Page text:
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The New Arab

Qatar plans massive expansion of US military base at Al Udeid

Al Udeid is currently the largest US military base in the Middle East. [Getty]

Date of publication: 30 January, 2018

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Al Udeid is currently the largest US military base in the Middle East and is critical to US air operations in the region
Qatar is planning a huge expansion of an American airbase in the country which currently holds around 11,000 military personnel, Defence Minister Khalid bin Mohammad al-Attiyah said on Monday.

Al Udeid is currently the largest US military base in the Middle East and is critical to US air operations in the region.

The planned expansion will add 200 housing units for officers and their families, al-Attiyah said.

"We have a big plan to expand Al Udeid to make it permanent," Al Attiyah said at an event held by US-based think-tank the Heritage Foundation.

"Colleagues in the US Department of Defence are reluctant to mention the word permanent, but we are working from our side to make it permanent.

"We are planning for a 2040 Vision in the military-to-military cooperation with the United States in all aspects whether it is in the Air Force, Navy or the land force."

The US moved its military operations to Qatar from the Prince Sultan Air Base in Saudi Arabia in 2003 shortly after the invasion of Iraq.

Last year Qatari and US armed forces held joint training exercises in Doha which American officials said reinforced "the enduring military-to-military" partnership between the two countries.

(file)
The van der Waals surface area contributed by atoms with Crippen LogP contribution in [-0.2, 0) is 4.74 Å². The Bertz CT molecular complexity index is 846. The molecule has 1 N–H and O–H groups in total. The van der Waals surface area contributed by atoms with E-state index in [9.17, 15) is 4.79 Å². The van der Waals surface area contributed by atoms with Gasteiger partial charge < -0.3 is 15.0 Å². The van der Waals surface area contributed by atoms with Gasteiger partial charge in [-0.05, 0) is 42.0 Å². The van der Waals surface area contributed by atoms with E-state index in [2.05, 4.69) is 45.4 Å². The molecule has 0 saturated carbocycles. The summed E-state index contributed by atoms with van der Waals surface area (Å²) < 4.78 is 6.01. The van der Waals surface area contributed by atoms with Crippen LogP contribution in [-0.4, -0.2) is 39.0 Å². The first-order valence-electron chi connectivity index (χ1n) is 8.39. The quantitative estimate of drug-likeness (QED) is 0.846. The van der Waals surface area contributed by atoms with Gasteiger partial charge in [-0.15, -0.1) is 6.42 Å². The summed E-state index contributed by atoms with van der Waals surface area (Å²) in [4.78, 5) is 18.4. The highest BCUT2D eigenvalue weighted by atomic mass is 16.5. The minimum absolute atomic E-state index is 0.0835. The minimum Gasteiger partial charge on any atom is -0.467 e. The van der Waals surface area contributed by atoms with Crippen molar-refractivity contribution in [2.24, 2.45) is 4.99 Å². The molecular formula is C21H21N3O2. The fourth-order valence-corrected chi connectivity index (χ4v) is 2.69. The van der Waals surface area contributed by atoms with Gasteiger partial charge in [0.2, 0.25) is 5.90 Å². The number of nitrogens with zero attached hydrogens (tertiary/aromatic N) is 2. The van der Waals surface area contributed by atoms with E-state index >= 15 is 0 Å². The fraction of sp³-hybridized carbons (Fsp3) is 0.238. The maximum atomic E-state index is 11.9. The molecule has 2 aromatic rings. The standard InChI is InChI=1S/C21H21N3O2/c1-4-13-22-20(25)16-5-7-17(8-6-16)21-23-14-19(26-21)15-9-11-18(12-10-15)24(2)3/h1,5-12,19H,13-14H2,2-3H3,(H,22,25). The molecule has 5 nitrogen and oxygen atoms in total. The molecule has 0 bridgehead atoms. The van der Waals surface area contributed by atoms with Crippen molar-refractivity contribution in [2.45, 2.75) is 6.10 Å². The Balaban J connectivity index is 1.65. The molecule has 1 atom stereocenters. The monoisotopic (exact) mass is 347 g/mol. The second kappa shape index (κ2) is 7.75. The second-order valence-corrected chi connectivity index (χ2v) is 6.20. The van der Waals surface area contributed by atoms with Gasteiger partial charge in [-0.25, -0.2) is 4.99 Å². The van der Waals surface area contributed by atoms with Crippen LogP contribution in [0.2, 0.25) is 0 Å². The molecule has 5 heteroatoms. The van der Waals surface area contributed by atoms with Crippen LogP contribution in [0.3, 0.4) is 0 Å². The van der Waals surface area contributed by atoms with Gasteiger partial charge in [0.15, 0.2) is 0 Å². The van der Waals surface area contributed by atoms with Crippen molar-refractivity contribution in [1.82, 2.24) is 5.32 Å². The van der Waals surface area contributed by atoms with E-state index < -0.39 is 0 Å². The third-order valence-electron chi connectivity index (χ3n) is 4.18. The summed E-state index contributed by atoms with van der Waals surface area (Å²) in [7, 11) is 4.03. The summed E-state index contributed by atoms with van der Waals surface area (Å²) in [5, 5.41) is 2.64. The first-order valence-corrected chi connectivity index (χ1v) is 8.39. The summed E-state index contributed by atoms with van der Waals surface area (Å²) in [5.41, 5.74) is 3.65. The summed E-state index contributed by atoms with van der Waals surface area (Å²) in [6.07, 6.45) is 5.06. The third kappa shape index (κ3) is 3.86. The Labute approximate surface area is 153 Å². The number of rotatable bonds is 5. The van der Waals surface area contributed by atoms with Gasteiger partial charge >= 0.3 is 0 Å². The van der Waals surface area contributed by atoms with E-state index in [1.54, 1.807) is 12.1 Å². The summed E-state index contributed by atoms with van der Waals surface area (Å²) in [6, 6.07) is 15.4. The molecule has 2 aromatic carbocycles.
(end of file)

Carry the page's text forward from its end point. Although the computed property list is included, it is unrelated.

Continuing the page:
"Qatar is strategically placed. Afghanistan, Iraq, Syria - these are all hotspots in the region. I am not exaggerating when I say 80 percent of aerial refuelling in the region is from Udeid," al-Attiyah said.

"We're the ones that keep your birds flying."

Attiyah also stressed that Qatar is keen to the end GCC crisis and that the US could play a pivotal role.

"At the moment, I think the only person who can solve the GCC crisis is President Trump. And I think he can solve it in a phone call," the Qatari defence minister said.

On 5 June, Saudi Arabia, the UAE, Bahrain and Egypt severed diplomatic and economic ties with gas-rich Qatar, accusing it of links to extremist groups.

Saudi Arabia then issued Qatar with a list of demands, including shutting down media outlets Al Jazeera and London-based The New Arab, curbing relations with Iran, and closing a Turkish military base in the emirate.

Qatar denies the charges and says the boycott is aimed at curtailing its sovereignty.

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